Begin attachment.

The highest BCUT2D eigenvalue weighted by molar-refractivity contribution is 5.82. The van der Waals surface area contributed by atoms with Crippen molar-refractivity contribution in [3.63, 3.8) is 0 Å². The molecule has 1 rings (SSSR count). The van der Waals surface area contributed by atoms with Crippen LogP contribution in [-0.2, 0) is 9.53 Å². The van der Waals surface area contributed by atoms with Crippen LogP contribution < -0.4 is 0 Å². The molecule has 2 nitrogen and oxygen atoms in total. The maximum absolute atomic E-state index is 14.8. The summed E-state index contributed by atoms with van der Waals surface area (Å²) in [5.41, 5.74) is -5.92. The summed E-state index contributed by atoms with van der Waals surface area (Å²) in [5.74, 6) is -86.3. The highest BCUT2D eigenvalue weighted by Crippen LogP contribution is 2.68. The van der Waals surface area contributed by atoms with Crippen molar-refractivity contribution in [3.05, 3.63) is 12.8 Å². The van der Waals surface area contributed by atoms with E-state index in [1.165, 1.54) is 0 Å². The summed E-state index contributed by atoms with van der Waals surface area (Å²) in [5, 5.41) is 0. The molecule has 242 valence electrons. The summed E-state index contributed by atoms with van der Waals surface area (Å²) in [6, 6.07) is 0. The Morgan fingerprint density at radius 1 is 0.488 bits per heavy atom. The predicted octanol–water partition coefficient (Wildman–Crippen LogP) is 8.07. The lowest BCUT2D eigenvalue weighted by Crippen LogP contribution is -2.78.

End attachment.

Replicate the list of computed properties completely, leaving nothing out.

The highest BCUT2D eigenvalue weighted by molar-refractivity contribution is 5.82. The van der Waals surface area contributed by atoms with Crippen molar-refractivity contribution in [3.63, 3.8) is 0 Å². The molecule has 1 rings (SSSR count). The van der Waals surface area contributed by atoms with Crippen LogP contribution in [-0.2, 0) is 9.53 Å². The van der Waals surface area contributed by atoms with Crippen LogP contribution < -0.4 is 0 Å². The molecule has 2 nitrogen and oxygen atoms in total. The maximum absolute atomic E-state index is 14.8. The summed E-state index contributed by atoms with van der Waals surface area (Å²) in [5.41, 5.74) is -5.92. The summed E-state index contributed by atoms with van der Waals surface area (Å²) in [5.74, 6) is -86.3. The highest BCUT2D eigenvalue weighted by Crippen LogP contribution is 2.68. The van der Waals surface area contributed by atoms with Crippen molar-refractivity contribution in [3.05, 3.63) is 12.8 Å². The van der Waals surface area contributed by atoms with E-state index in [1.165, 1.54) is 0 Å². The summed E-state index contributed by atoms with van der Waals surface area (Å²) in [5, 5.41) is 0. The molecule has 242 valence electrons. The summed E-state index contributed by atoms with van der Waals surface area (Å²) in [6, 6.07) is 0. The Morgan fingerprint density at radius 1 is 0.488 bits per heavy atom. The predicted octanol–water partition coefficient (Wildman–Crippen LogP) is 8.07. The lowest BCUT2D eigenvalue weighted by Crippen LogP contribution is -2.78.